It was cool among the Tamarisk, and they misted on me lightly. I sat, hugging me legs to my chest, chin resting on my knees. I resisted the urge to swish away the bugs exploring my ears and eyebrows. My mind wondered to other places. Lunch. School the next day. I ignored the sweat collecting in the crooks of my knees, and the way it tickled the backs of my calves. Why was I here again?
I am not a patient person. I am a now person. The first thing I look at when contemplating a new recipe is how long it takes to make. I want to know how the story ends by the last page of the second chapter. I can’t diet worth beans because I want the weight gone by the end of the first day.
I blame society.
In a world of immediate gratification and one-click buying options, where television images change on a screen an average of every three seconds, and where short bursts of information, facebook statuses, and tweets are the norm, I am required to multi-task constantly. In an effort to succeed in this world, I have developed the skills needed to thrive in the face of so much information, sacrificing any chance at a quiet moment. I grew up at the cusp of this great change in our social structure. My children, on the other hand, will be born into it. They will have few opportunities to learn the important skill of waiting, of delaying gratification, of thinking ahead, and of focusing for more than a minute. The implications of an entire society of young ones growing up constantly distracted are incredible, and affecting everything from the development of a young child’s brain, to how society functions in the future .
I am terrible at holding still—with one exception. When I was a teenager my dad taught me how rewarding it can be to sit in one spot and wait for the natural world to forget you’re there.
I remember the lesson well. We were taking a walk. He was an avid birder and was looking for spring migrants making their way north after the cold winter. We wandered along the edge of a lake, he stopping every few feet to eye some new movement among the Tamarisk that lined the beaches, me kicking at rocks and thinking about being somewhere else. I don’t remember my attitude, but knowing me I was bored, easily distracted, and likely hinted repeatedly at how far from the car we had come.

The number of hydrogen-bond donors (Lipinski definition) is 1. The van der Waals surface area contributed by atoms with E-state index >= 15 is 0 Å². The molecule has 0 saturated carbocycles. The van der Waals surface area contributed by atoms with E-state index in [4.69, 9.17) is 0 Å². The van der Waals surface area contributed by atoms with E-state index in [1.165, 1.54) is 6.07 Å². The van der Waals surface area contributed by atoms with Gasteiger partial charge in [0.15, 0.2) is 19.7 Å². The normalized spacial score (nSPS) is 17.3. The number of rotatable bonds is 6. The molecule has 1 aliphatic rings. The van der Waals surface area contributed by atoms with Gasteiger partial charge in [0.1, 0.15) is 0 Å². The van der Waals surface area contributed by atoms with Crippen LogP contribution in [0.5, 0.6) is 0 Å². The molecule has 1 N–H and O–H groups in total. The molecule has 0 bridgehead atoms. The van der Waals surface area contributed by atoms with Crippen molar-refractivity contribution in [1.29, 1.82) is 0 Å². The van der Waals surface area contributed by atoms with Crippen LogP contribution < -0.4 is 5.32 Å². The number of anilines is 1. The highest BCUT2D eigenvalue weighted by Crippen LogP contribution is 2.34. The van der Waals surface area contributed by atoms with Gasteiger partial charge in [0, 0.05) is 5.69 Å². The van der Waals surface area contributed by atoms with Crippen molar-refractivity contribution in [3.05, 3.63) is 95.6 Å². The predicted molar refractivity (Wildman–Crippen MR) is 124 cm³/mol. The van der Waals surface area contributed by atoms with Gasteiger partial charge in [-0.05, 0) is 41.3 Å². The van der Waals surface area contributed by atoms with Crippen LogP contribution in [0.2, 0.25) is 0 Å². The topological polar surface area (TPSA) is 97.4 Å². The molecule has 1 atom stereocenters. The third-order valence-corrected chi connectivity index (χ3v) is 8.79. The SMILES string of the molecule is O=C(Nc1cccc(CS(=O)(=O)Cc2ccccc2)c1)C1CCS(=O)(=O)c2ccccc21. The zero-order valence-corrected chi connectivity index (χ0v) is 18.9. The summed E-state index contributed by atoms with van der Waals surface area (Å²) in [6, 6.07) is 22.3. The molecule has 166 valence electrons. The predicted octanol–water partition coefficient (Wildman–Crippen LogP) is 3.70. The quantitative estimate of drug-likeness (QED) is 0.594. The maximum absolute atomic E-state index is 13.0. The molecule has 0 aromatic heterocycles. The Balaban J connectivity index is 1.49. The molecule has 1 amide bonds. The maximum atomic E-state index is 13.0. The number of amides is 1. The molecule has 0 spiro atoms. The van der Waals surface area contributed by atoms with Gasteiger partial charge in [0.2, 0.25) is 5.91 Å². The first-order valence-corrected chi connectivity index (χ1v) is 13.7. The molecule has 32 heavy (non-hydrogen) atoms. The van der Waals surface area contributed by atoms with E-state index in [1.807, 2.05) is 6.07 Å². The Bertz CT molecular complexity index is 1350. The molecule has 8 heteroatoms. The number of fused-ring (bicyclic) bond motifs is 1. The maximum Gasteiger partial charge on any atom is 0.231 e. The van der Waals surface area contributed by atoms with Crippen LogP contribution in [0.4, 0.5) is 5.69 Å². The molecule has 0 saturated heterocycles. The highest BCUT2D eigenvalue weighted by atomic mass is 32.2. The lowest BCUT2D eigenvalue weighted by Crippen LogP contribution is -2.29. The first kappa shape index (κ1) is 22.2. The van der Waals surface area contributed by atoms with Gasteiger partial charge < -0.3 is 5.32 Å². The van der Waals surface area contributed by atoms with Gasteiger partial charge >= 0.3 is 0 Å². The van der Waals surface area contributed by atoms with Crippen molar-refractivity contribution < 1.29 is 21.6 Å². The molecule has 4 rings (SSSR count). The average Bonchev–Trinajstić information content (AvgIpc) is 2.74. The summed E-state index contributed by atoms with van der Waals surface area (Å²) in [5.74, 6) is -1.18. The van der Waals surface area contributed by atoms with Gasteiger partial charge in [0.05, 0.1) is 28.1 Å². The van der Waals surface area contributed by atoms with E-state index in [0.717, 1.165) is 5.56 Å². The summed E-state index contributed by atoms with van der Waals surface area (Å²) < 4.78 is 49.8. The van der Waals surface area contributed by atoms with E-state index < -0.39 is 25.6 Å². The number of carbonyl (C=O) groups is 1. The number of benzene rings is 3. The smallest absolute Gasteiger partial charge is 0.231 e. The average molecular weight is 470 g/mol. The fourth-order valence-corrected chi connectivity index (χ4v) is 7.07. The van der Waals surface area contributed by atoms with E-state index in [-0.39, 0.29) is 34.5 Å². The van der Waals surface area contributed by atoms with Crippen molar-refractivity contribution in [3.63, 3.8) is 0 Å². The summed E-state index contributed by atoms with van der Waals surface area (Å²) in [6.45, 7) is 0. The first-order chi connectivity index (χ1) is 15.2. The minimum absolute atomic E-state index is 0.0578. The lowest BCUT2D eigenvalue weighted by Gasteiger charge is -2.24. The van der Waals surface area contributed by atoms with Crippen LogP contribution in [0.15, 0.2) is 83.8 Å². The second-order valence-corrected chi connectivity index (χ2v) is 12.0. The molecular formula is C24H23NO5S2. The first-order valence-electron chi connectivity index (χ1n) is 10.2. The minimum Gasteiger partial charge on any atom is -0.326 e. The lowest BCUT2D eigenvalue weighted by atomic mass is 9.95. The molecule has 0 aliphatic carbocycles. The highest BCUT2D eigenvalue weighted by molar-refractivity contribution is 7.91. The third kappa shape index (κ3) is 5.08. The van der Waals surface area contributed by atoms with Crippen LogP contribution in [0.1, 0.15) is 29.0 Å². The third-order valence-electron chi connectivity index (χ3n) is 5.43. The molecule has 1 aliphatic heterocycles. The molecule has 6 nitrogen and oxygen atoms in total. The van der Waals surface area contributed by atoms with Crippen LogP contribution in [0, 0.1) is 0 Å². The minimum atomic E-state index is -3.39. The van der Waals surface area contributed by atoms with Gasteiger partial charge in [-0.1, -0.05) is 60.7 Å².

“Did you see that one?” he exclaimed while holding his binoculars to his eyes. “Western Tanager I think. What do you think?” he looked over at me to find that I didn’t even have my binoculars to my eyes. “What’s wrong with you?” he asked.
I mumbled some lame excuse about there not being that much to see in a bunch of boring old Tamarisk trees. He stared at me in incredulity for a long moment, then instructed me to follow him, and walked me to the Tamarisk grove.
“Here. Sit down in the middle. I’m leaving for 15 minutes. I want you to sit here. Don’t move. We’ll talk about what you see when I get back.”
Slightly peeved, but mostly curious at the strange request, I sat. In retrospect, he may have left me there in order to have 15 uninterrupted moments of bird watching—not because he expected me to learn any important outdoor skill.